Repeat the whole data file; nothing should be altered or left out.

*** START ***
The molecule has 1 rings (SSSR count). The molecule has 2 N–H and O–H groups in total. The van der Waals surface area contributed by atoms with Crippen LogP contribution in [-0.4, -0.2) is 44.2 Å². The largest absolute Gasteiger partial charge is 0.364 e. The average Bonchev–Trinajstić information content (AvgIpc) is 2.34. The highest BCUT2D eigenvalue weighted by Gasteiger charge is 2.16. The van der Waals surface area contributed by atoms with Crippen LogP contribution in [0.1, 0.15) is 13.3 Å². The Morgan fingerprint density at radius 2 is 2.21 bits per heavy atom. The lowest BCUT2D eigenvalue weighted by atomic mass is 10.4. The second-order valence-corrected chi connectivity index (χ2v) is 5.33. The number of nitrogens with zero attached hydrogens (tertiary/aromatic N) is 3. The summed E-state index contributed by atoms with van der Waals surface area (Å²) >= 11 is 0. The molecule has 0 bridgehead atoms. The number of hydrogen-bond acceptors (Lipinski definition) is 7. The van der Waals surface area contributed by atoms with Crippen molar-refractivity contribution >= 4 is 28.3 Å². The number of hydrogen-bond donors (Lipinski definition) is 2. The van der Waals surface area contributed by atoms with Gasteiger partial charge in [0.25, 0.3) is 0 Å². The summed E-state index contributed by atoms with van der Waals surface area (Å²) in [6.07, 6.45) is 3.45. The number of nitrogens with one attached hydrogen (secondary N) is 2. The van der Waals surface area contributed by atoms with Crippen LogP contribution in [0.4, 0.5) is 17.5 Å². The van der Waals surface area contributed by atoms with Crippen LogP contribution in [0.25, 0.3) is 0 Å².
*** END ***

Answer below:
The molecule has 1 rings (SSSR count). The molecule has 2 N–H and O–H groups in total. The van der Waals surface area contributed by atoms with Crippen LogP contribution in [-0.4, -0.2) is 44.2 Å². The largest absolute Gasteiger partial charge is 0.364 e. The average Bonchev–Trinajstić information content (AvgIpc) is 2.34. The highest BCUT2D eigenvalue weighted by Gasteiger charge is 2.16. The van der Waals surface area contributed by atoms with Crippen LogP contribution in [0.1, 0.15) is 13.3 Å². The Morgan fingerprint density at radius 2 is 2.21 bits per heavy atom. The lowest BCUT2D eigenvalue weighted by atomic mass is 10.4. The second-order valence-corrected chi connectivity index (χ2v) is 5.33. The number of nitrogens with zero attached hydrogens (tertiary/aromatic N) is 3. The summed E-state index contributed by atoms with van der Waals surface area (Å²) >= 11 is 0. The molecule has 0 bridgehead atoms. The number of hydrogen-bond acceptors (Lipinski definition) is 7. The van der Waals surface area contributed by atoms with Crippen molar-refractivity contribution >= 4 is 28.3 Å². The number of hydrogen-bond donors (Lipinski definition) is 2. The van der Waals surface area contributed by atoms with Gasteiger partial charge in [0.25, 0.3) is 0 Å². The summed E-state index contributed by atoms with van der Waals surface area (Å²) in [6.07, 6.45) is 3.45. The number of nitrogens with one attached hydrogen (secondary N) is 2. The van der Waals surface area contributed by atoms with Crippen LogP contribution in [0.4, 0.5) is 17.5 Å². The van der Waals surface area contributed by atoms with Crippen LogP contribution in [0.25, 0.3) is 0 Å².